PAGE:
I am an Anglican. It is how I was brought up and, even in Sydney evangelical churches of the 50's and 60's, we followed a set liturgy with robed choirs and the priest wore a surplice and stole. I loved wearing cassock and surplice when I sang in the junior choir and later when I read Evening Prayer. After I gained an Arts degree from Sydney University I was so proud to wear my Arts hood when I preached.
Watching on TV the services in English cathedrals with processional crosses, candles and robed clergy always brings a lump to my throat.
I am quite happy for others to have simpler forms of worship but it is not for me. At school, my closest friend was a Presbyterian. He was overjoyed to show me a book he was reading which described the Presbyterian church as the church of duty while the Anglican church was the church of beauty. It was just gentle ribbing as we both shared our love of Christ even if our form of worship was different.
As the Sydney diocese began to become less and less Anglican, I searched out churches where they still used the services in the Prayer Book and the priest wore robes. It was a sad fact of life that there were less and less robed choirs as church attendance declined. I also gradually became accustomed to the modern communion service in the Australian Book of Common Prayer rather than the 1662 which I knew off by heart.
When I went to teach in Catholic schools I became used to making the sign of the cross and recognising the altar and the service of Mass was very similar to the modern service used in Anglican churches.
I have walked out of Anglican churches when the priest walks in wearing a collar and tie, as the anger I feel makes Holy Communion impossible.
Even on ordinary sundays when I attended Sung Eucharist, there was still the Cross, candles and robed clergy. I have come to love the dignity and meaning of the Sarum form of worship used at St James.
My first choice of worship in Dunedin has been St John's Roslyn. There is a robed choir and the priest wears robes. There is a processional cross. I am glad to see the church is nearly full most Sundays with many young families. I do not really like the service and hymns being projected onto the wall but guess that makes it easier for many. As an old, single, curmudgeon, I am irritated when parents allow their children to run around the church during the service. However the people have been most welcoming and I have come to know some of the men my own age over Morning coffee.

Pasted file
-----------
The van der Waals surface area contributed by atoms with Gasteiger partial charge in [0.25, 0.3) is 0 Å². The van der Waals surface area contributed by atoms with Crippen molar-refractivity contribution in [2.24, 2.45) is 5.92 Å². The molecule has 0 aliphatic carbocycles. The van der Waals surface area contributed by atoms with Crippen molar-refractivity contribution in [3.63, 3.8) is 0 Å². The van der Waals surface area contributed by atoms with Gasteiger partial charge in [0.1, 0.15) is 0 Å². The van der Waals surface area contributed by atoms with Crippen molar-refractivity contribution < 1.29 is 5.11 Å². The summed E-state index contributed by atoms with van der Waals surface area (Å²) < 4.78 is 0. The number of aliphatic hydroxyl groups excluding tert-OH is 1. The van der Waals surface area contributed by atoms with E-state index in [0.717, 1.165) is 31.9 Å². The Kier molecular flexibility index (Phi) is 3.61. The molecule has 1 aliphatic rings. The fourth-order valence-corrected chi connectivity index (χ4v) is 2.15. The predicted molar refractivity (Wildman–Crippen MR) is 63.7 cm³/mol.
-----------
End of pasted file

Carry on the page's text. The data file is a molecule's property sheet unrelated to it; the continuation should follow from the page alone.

However I have wanted to experience some of what I missed at St James so have tried to attend the cathedral. On previous visits to Dunedin I attended the cathedral but both times were on Remembrance Sunday so the morning service was not the Eucharist but a special community service.
Since moving here, I have attended on Ash Wednesday and for the consecration of Bishop Kelvin. I attended Said Eucharist early one Sunday in the side chapel as I was meeting overseas friends and showing them around the city for the day.
Two weeks ago I attended and discovered it was Commonwealth Sunday and again no Eucharist. This was mildly annoying as the cathedral website is hopelessly out of date and did not show this.
Today I have finally succeeded in attending choral Eucharist in the cathedral. The choir singing and organ playing was beautiful. The robed procession was good but no candles or incense. The congregation was smaller, although this might have been an illusion due to the size of the cathedral, and certainly older.
The greatest thing for me was that, although the Dean preached and presided at the Eucharist and his preaching is good, the assistant priests distributed and I received the bread from Rev Juan Kinnear, an openly gay partnered man. I hope one day to hear him preach and, even more importantly for me, to see him preside.
I will probably become a parishioner of St John's Roslyn but make an occasional visit to the cathedral.
I would like to attend a service at All Saints, Dunedin which is more high church but will leave that until after Easter. It's webpage is also hopelessly out of date and is still advertising the Christmas services. Bishop Kelvin Wright is well in the forefront of communication technology and the webpage of St John's Roslyn is always up to date. I wish other churches would see the importance of this in these times.
I must admit to a longing for the services of St James, King Street but am glad to be out of the Sydney Diocese and know I could not have continued the 2 hours each way of train travel to worship there.
Low Sunday: thoughts on locked doors
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